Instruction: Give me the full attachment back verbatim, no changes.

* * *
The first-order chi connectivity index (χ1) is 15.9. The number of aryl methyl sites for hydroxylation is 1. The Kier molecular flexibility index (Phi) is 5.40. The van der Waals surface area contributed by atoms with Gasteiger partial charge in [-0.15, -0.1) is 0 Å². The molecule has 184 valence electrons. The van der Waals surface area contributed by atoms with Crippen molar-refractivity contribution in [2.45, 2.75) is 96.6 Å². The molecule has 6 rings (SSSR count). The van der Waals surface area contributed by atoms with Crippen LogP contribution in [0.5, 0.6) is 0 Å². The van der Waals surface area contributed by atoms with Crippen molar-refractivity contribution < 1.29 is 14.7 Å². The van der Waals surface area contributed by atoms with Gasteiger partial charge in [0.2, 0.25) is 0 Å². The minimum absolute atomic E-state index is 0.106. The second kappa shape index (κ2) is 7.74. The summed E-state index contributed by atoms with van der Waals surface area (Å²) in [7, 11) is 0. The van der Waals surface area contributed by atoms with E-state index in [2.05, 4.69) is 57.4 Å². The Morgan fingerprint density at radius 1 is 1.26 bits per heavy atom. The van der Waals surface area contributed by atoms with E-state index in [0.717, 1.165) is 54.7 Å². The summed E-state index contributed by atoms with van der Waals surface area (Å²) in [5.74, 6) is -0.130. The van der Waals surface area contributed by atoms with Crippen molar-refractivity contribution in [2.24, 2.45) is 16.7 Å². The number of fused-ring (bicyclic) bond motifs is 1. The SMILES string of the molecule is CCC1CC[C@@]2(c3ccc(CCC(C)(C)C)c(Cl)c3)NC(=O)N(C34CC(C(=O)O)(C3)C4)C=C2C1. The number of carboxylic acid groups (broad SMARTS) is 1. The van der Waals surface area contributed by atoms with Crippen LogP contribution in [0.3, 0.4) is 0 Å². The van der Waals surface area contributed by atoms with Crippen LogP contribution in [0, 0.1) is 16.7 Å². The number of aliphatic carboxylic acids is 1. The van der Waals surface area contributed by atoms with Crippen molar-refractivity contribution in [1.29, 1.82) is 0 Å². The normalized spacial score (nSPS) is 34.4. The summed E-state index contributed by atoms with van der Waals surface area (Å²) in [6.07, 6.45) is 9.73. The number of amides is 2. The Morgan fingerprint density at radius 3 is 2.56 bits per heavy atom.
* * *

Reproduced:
The first-order chi connectivity index (χ1) is 15.9. The number of aryl methyl sites for hydroxylation is 1. The Kier molecular flexibility index (Phi) is 5.40. The van der Waals surface area contributed by atoms with Gasteiger partial charge in [-0.15, -0.1) is 0 Å². The molecule has 184 valence electrons. The van der Waals surface area contributed by atoms with Crippen molar-refractivity contribution in [2.45, 2.75) is 96.6 Å². The molecule has 6 rings (SSSR count). The van der Waals surface area contributed by atoms with Crippen LogP contribution in [0.5, 0.6) is 0 Å². The van der Waals surface area contributed by atoms with Crippen molar-refractivity contribution < 1.29 is 14.7 Å². The van der Waals surface area contributed by atoms with Gasteiger partial charge in [0.2, 0.25) is 0 Å². The minimum absolute atomic E-state index is 0.106. The second kappa shape index (κ2) is 7.74. The summed E-state index contributed by atoms with van der Waals surface area (Å²) in [7, 11) is 0. The van der Waals surface area contributed by atoms with E-state index in [2.05, 4.69) is 57.4 Å². The Morgan fingerprint density at radius 1 is 1.26 bits per heavy atom. The van der Waals surface area contributed by atoms with E-state index in [0.717, 1.165) is 54.7 Å². The summed E-state index contributed by atoms with van der Waals surface area (Å²) in [5.74, 6) is -0.130. The van der Waals surface area contributed by atoms with Crippen molar-refractivity contribution in [2.24, 2.45) is 16.7 Å². The number of fused-ring (bicyclic) bond motifs is 1. The SMILES string of the molecule is CCC1CC[C@@]2(c3ccc(CCC(C)(C)C)c(Cl)c3)NC(=O)N(C34CC(C(=O)O)(C3)C4)C=C2C1. The number of carboxylic acid groups (broad SMARTS) is 1. The van der Waals surface area contributed by atoms with Crippen LogP contribution in [0.3, 0.4) is 0 Å². The van der Waals surface area contributed by atoms with Crippen LogP contribution in [0, 0.1) is 16.7 Å². The number of aliphatic carboxylic acids is 1. The van der Waals surface area contributed by atoms with Crippen molar-refractivity contribution in [1.29, 1.82) is 0 Å². The normalized spacial score (nSPS) is 34.4. The summed E-state index contributed by atoms with van der Waals surface area (Å²) in [6.07, 6.45) is 9.73. The number of amides is 2. The Morgan fingerprint density at radius 3 is 2.56 bits per heavy atom.